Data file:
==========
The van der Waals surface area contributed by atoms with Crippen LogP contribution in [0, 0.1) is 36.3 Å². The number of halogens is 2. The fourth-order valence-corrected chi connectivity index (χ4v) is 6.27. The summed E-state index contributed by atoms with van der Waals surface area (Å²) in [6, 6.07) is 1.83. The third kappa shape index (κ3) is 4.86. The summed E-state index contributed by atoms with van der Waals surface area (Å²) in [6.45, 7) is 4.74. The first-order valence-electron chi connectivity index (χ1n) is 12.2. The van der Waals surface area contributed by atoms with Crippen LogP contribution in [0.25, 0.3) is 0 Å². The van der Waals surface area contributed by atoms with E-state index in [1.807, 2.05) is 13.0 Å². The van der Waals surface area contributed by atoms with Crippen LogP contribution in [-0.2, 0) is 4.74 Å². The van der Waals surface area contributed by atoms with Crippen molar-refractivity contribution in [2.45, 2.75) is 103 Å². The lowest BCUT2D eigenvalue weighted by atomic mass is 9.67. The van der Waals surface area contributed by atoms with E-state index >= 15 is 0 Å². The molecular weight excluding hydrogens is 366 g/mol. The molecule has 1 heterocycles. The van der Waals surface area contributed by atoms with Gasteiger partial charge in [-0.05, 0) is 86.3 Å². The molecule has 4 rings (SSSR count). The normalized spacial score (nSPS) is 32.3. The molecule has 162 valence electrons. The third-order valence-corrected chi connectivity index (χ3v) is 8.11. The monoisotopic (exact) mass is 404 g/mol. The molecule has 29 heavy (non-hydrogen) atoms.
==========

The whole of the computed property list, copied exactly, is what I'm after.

The van der Waals surface area contributed by atoms with Crippen LogP contribution in [0, 0.1) is 36.3 Å². The number of halogens is 2. The fourth-order valence-corrected chi connectivity index (χ4v) is 6.27. The summed E-state index contributed by atoms with van der Waals surface area (Å²) in [6, 6.07) is 1.83. The third kappa shape index (κ3) is 4.86. The summed E-state index contributed by atoms with van der Waals surface area (Å²) in [6.45, 7) is 4.74. The first-order valence-electron chi connectivity index (χ1n) is 12.2. The van der Waals surface area contributed by atoms with Crippen LogP contribution in [0.25, 0.3) is 0 Å². The van der Waals surface area contributed by atoms with E-state index in [1.807, 2.05) is 13.0 Å². The van der Waals surface area contributed by atoms with Crippen LogP contribution in [-0.2, 0) is 4.74 Å². The van der Waals surface area contributed by atoms with Crippen molar-refractivity contribution in [2.45, 2.75) is 103 Å². The lowest BCUT2D eigenvalue weighted by atomic mass is 9.67. The van der Waals surface area contributed by atoms with E-state index >= 15 is 0 Å². The molecular weight excluding hydrogens is 366 g/mol. The molecule has 1 heterocycles. The van der Waals surface area contributed by atoms with Gasteiger partial charge in [-0.05, 0) is 86.3 Å². The molecule has 4 rings (SSSR count). The normalized spacial score (nSPS) is 32.3. The molecule has 162 valence electrons. The third-order valence-corrected chi connectivity index (χ3v) is 8.11. The monoisotopic (exact) mass is 404 g/mol. The molecule has 29 heavy (non-hydrogen) atoms.